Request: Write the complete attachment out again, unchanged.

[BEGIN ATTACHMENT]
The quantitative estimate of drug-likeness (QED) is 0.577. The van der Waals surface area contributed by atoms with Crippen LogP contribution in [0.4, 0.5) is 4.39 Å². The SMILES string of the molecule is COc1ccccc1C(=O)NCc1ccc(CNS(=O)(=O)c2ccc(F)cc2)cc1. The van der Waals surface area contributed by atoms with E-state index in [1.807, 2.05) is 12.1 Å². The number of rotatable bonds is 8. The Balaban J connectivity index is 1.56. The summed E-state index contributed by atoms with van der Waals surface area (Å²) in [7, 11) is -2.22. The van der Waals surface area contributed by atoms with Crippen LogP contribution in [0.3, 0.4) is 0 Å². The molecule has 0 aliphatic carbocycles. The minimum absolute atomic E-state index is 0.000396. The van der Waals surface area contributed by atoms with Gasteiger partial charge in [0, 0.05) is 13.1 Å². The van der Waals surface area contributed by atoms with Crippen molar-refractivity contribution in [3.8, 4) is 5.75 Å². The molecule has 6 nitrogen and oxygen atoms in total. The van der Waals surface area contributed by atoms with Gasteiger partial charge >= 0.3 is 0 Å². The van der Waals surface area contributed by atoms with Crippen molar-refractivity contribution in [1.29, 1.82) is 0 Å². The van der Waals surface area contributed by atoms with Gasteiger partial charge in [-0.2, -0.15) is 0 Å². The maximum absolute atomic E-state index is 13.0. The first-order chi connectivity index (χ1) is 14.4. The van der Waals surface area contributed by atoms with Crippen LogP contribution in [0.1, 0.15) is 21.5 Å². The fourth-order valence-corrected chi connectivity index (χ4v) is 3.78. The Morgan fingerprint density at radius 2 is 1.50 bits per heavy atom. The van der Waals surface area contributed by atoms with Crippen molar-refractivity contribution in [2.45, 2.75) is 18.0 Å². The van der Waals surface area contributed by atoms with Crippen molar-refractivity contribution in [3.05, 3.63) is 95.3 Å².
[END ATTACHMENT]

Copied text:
The quantitative estimate of drug-likeness (QED) is 0.577. The van der Waals surface area contributed by atoms with Crippen LogP contribution in [0.4, 0.5) is 4.39 Å². The SMILES string of the molecule is COc1ccccc1C(=O)NCc1ccc(CNS(=O)(=O)c2ccc(F)cc2)cc1. The van der Waals surface area contributed by atoms with E-state index in [1.807, 2.05) is 12.1 Å². The number of rotatable bonds is 8. The Balaban J connectivity index is 1.56. The summed E-state index contributed by atoms with van der Waals surface area (Å²) in [7, 11) is -2.22. The van der Waals surface area contributed by atoms with Crippen LogP contribution in [0.3, 0.4) is 0 Å². The molecule has 0 aliphatic carbocycles. The minimum absolute atomic E-state index is 0.000396. The van der Waals surface area contributed by atoms with Gasteiger partial charge in [0, 0.05) is 13.1 Å². The van der Waals surface area contributed by atoms with Crippen molar-refractivity contribution in [3.8, 4) is 5.75 Å². The molecule has 6 nitrogen and oxygen atoms in total. The van der Waals surface area contributed by atoms with Gasteiger partial charge >= 0.3 is 0 Å². The van der Waals surface area contributed by atoms with Crippen molar-refractivity contribution in [1.29, 1.82) is 0 Å². The van der Waals surface area contributed by atoms with Gasteiger partial charge in [-0.2, -0.15) is 0 Å². The maximum absolute atomic E-state index is 13.0. The first-order chi connectivity index (χ1) is 14.4. The van der Waals surface area contributed by atoms with Crippen LogP contribution in [0.1, 0.15) is 21.5 Å². The fourth-order valence-corrected chi connectivity index (χ4v) is 3.78. The Morgan fingerprint density at radius 2 is 1.50 bits per heavy atom. The van der Waals surface area contributed by atoms with Crippen molar-refractivity contribution in [2.45, 2.75) is 18.0 Å². The van der Waals surface area contributed by atoms with Crippen molar-refractivity contribution in [3.05, 3.63) is 95.3 Å².